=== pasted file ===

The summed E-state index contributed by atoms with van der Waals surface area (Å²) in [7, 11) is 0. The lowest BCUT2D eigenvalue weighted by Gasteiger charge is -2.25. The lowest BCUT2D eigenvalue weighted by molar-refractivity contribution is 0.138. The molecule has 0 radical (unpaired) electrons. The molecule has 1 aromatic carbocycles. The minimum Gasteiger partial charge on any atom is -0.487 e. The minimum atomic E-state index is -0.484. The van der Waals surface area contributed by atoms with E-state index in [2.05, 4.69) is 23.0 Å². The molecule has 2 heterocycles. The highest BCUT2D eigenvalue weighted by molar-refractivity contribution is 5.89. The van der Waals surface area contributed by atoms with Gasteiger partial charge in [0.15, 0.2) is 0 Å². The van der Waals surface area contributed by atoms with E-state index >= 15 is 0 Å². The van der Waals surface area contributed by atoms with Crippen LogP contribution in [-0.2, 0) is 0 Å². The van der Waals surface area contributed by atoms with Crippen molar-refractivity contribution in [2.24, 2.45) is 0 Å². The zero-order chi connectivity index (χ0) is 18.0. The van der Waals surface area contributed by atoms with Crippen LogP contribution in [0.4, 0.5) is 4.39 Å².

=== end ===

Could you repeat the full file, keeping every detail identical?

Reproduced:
The summed E-state index contributed by atoms with van der Waals surface area (Å²) in [7, 11) is 0. The lowest BCUT2D eigenvalue weighted by Gasteiger charge is -2.25. The lowest BCUT2D eigenvalue weighted by molar-refractivity contribution is 0.138. The molecule has 0 radical (unpaired) electrons. The molecule has 1 aromatic carbocycles. The minimum Gasteiger partial charge on any atom is -0.487 e. The minimum atomic E-state index is -0.484. The van der Waals surface area contributed by atoms with E-state index in [2.05, 4.69) is 23.0 Å². The molecule has 2 heterocycles. The highest BCUT2D eigenvalue weighted by molar-refractivity contribution is 5.89. The van der Waals surface area contributed by atoms with Gasteiger partial charge in [0.15, 0.2) is 0 Å². The van der Waals surface area contributed by atoms with E-state index >= 15 is 0 Å². The van der Waals surface area contributed by atoms with Crippen LogP contribution in [-0.2, 0) is 0 Å². The van der Waals surface area contributed by atoms with Crippen molar-refractivity contribution in [2.24, 2.45) is 0 Å². The zero-order chi connectivity index (χ0) is 18.0. The van der Waals surface area contributed by atoms with Crippen LogP contribution in [0.4, 0.5) is 4.39 Å².